Many thanks to Wizards of the Coast for providing us with a copy of this book in exchange for our fair and honest review.
As we get ready for another wave of heat here in sunny San Diego, I couldn’t help but find more relief than usual in escaping to a far-off D&D landscape – this time to the biting cold realm of Icewind Dale in Wizards of the Coast’s latest adventure sourcebook, Icewind Dale: Rime of the Frostmaiden.
Rime of the Frostmaiden provides a sweeping narrative for players that guides them from fledgling adventurers (level 1) to battle-hardened vets (level 11), with three major arcs driving the story: a corrupt duergar king forging a dragon, a magical city entombed in ice, and a quest to remove the curse that plagues Icewind Dale.
What struck me right away about Rime of the Frostmaiden is that there is particular care put into the progression of the story. While Descent into Avernus had a similar level range, this ice-bound adventure strikes me as even more accessible and exciting for players both new and old.
As the story begins, players are assigned to begin in one of the “Ten-towns” (you can decide this randomly or pick one to start things off from), and the early chapters of the adventure detail completing various errands for these towns in exchange for reward and reputation. From searching for a supply of missing iron ingots to cracking the case on a handful of petty thefts and beyond, the challenge of traveling between the Ten-Towns and the tasks that await you there is certainly substantive enough to introduce newcomers to the game, without being too overwhelming.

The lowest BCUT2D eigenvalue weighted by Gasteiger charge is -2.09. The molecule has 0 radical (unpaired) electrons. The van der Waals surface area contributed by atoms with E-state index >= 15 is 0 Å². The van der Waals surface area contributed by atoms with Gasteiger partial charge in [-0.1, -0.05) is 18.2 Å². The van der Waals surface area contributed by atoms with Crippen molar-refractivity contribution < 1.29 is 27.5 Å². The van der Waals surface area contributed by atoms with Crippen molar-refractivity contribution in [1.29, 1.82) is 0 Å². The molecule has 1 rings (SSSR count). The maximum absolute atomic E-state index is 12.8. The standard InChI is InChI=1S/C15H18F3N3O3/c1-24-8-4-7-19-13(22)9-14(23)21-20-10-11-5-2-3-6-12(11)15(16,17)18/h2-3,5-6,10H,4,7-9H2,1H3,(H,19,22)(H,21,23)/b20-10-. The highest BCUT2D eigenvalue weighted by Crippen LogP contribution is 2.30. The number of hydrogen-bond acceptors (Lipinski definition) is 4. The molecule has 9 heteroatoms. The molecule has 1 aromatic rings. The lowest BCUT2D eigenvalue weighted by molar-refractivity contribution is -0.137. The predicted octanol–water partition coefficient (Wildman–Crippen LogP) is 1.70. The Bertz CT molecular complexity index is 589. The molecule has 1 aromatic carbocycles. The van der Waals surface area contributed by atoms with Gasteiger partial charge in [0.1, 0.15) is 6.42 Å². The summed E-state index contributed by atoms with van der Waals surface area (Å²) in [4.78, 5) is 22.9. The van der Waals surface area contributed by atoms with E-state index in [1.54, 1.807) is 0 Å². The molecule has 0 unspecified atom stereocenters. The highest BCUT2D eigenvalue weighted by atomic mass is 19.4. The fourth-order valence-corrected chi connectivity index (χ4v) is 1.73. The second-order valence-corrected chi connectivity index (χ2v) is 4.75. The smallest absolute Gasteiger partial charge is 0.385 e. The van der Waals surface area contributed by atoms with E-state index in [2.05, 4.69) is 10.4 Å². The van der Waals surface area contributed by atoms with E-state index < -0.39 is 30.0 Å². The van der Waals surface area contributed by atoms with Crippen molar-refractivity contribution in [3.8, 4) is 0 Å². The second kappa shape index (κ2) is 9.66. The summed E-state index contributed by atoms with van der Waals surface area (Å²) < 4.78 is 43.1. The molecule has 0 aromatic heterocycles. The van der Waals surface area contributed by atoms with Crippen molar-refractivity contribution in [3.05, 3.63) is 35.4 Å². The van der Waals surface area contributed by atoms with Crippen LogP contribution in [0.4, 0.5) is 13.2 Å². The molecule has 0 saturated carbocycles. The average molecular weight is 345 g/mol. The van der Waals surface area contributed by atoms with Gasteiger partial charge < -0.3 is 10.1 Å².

After some time completing these errands, the group begins to explore the outer edges of Ten-Towns and push out into the fringes of Icewind Dale. With abandoned cabins, frozen shipwrecks and other exciting locales to explore, this second leg of the journey has just the right blend of freedom and structure.
I won’t go through the whole adventure here, but will emphasize again that it features some fantastic balance between providing rails when needed and opening the world up for proper exploration and lore-sharing.
Outside of the adventure itself, Rime of the Frostmaiden features a fairly large bestiary of nearly 80 creatures, including the multiple forms of Auril, the Frostmaiden, a stat block for a forged Chardolyn Dragon, and a selection of other harrowing creatures, including a sledgehammer-wielding construct with a huge fanged mouth on its stomach.
While Rime of the Frostmaiden goes heavy on the bestiary, the closing appendices featuring magic items and spells is quite thin in comparison…which is too bad. Despite the slim pickings, one spell in particular stands out: Blade of Disaster.
This 9th level powerhouse is sure to cause a ruckus somewhere out there in the D&D world – summoning a blade comprised of a planar rift about 3 feet long, and hitting for 4d12 twice per turn. Oh, and it crits on an 18 or higher to deal…checks notes…12d12 damage instead.
Yeah. Thing’s nasty. Oh and one of the monsters is a living version of this spell so if you really want to put the fear of the Gods into your players, that could be a fun encounter!
Overall, Rime of the Frostmaiden is another fantastic entry for the 5e library, and perhaps an even more accessible narrative than Descent into Avernus or Tyranny of Dragons. With some great story beats and a great balance to bring in new players, I would definitely recommend it for any aspiring DM hoping to hook friends or family into the world of D&D.
Interested in picking up this book for yourself? You can find it on Amazon:
If you’re feeling lucky, don’t forget we also have a giveaway going on right now for a copy of Rime of the Frostmaiden, ending on Saturday night!